Formula 1 race was a mess

Formula 1; the U.S. Grand Prix at Indy; twenty-two of the best drivers in the world.

And the first lap like the start of a novice bomber race at a quarter-mile bullring.

By the end of the race the field was perilously close to the six racers that started last year's debacle. Only nine cars were running at the checkered flag. The saddest part of the first-lap accident is that Scott Speed, the first American to appear in a U.S. Grand Prix since Eddie Cheever in 1989, was taken out in the accident and had no chance to show the home fans what he can do.

The good news is that F1 czar Bernie Ecclestone had backed off of his antagonistic approach to contract negotiations with the track. Of course, that was before the race. With the crowd estimated at something under 100,000 by open-wheel guru Robin Miller, Tony George may not want to bleed cash by hosting the event any longer.

"Boogity, boogity, boogity" will be heard no more until 2007 as Darrel Waltrip and his FOX compatriots hand over Nextel Cup race coverage to the NBC team for the rest of the season. I have mixed feelings about the changeover. I was initially turned off by the brash FOX style, and I still have some reservations about some of their methods.

But I have to say that either FOX has matured or I've gotten younger over the last few years, because I've found myself enjoying their broadcasts more this year. The NBC style is a bit more staid and traditional, but I think they've stepped up the pace to compete more with FOX. Anyway, we'll see how it does today at Chicagoland.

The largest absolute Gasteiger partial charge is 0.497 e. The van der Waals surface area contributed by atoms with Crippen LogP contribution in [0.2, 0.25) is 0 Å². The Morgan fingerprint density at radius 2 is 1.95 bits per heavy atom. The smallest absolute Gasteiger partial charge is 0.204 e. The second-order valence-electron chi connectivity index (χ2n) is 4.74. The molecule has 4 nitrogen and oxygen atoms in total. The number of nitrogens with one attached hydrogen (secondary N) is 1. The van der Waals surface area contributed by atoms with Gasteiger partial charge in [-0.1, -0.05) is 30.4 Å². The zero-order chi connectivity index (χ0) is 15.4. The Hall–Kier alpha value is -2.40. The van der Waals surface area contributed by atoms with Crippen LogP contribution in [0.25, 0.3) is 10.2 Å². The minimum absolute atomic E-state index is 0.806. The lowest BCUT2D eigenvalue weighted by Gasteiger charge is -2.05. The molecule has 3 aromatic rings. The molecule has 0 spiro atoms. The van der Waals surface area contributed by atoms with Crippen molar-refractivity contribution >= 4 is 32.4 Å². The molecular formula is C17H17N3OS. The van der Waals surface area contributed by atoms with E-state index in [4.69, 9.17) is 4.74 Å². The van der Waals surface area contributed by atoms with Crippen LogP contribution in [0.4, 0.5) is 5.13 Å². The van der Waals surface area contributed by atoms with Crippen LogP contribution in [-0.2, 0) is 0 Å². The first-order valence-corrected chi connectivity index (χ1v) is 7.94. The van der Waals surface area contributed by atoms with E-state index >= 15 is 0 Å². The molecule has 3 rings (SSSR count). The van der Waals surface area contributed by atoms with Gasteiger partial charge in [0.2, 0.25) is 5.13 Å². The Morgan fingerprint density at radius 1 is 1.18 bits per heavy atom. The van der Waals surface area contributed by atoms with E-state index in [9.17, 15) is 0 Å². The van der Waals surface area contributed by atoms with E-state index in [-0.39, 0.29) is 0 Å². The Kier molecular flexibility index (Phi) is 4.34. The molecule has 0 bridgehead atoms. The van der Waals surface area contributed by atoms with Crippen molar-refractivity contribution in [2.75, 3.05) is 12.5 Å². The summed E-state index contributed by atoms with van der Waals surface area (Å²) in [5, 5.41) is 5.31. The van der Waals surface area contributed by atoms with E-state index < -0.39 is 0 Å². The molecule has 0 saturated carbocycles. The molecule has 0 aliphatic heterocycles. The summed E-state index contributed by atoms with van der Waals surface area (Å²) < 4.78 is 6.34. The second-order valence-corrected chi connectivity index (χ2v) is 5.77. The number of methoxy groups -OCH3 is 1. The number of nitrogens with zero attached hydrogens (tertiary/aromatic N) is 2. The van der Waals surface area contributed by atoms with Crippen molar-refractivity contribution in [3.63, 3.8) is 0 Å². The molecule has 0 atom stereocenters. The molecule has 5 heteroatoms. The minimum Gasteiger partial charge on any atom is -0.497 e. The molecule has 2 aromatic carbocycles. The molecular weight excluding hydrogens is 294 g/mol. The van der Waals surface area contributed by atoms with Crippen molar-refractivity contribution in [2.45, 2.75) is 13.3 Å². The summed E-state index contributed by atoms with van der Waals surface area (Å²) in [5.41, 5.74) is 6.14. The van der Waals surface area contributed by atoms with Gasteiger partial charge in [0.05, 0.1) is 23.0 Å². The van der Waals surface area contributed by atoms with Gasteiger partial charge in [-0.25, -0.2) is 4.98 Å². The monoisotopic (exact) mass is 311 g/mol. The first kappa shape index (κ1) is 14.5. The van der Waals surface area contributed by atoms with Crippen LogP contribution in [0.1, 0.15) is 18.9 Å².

NASCAR's new rule about the number of teams that can share ownership (four) has not yet gone into effect. So Jack Roush, who feels his five-team operation is the target of discrimination, is giving NASCAR a subtle poke in the eye by fielding no fewer than six teams at Chicagoland. Roush Racing's Craftsman Truck pilot Todd Kluever qualified the No. 06 Ford Fusion with Post-It sponsorship on Friday, and will make his Nextel Cup debut today. The chassis is an ex-Mark Martin piece, so Kluever has the tools to work with.

Speaking of Roush, Jack himself was in our local area on Thursday, taking part in the Great American Race. Since the coast-to-coast rally-style event is sponsored by the National Guard, there was a Greg Biffle National Guard sponsored show car on hand as the competitors stopped for lunch on Esmeralda Street in Minden. Channel 8 caught Roush, always the engineer, under a World War II-era Ford army staff car, adjusting a faulty clutch.

For those of you who have enjoyed those clever UPS commercials with Dale Jarrett, fear not. UPS announced last week that the company will sponsor Jarrett's Toyota when he switches to Michael Waltrip's team for 2007. Jarrett, 49, plans to run in the Nextel Cup series for at least two more years, and UPS felt that the brand identification with the popular driver was too strong to pass up. The Waltrip team is now in an enviable position, with solid sponsorship for Jarrett (UPS), Waltrip (NAPA), and commitments from Dominos Pizza and Burger King to sponsor a third car with a driver as yet unnamed.

When asked about possible candidates, Waltrip, 43, said, "I don't know yet, but it'll be somebody younger than Dale and me."

When young Champ Car driver A.J. Allmendinger was fired by the RuSport team a few weeks ago in mid-season, little did he know that it was the best thing that ever happened to his racing career? Picked up by Team Forsythe almost immediately, Allmendinger put on a dominating performance to win at Portland in his new ride, followed up with a come-from-behind victory at Cleveland a week later.

As this goes to press, Allmendinger had captured the Friday pole position for today's Toronto round of the Champ Car series. Who said getting fired was necessarily a bad thing?

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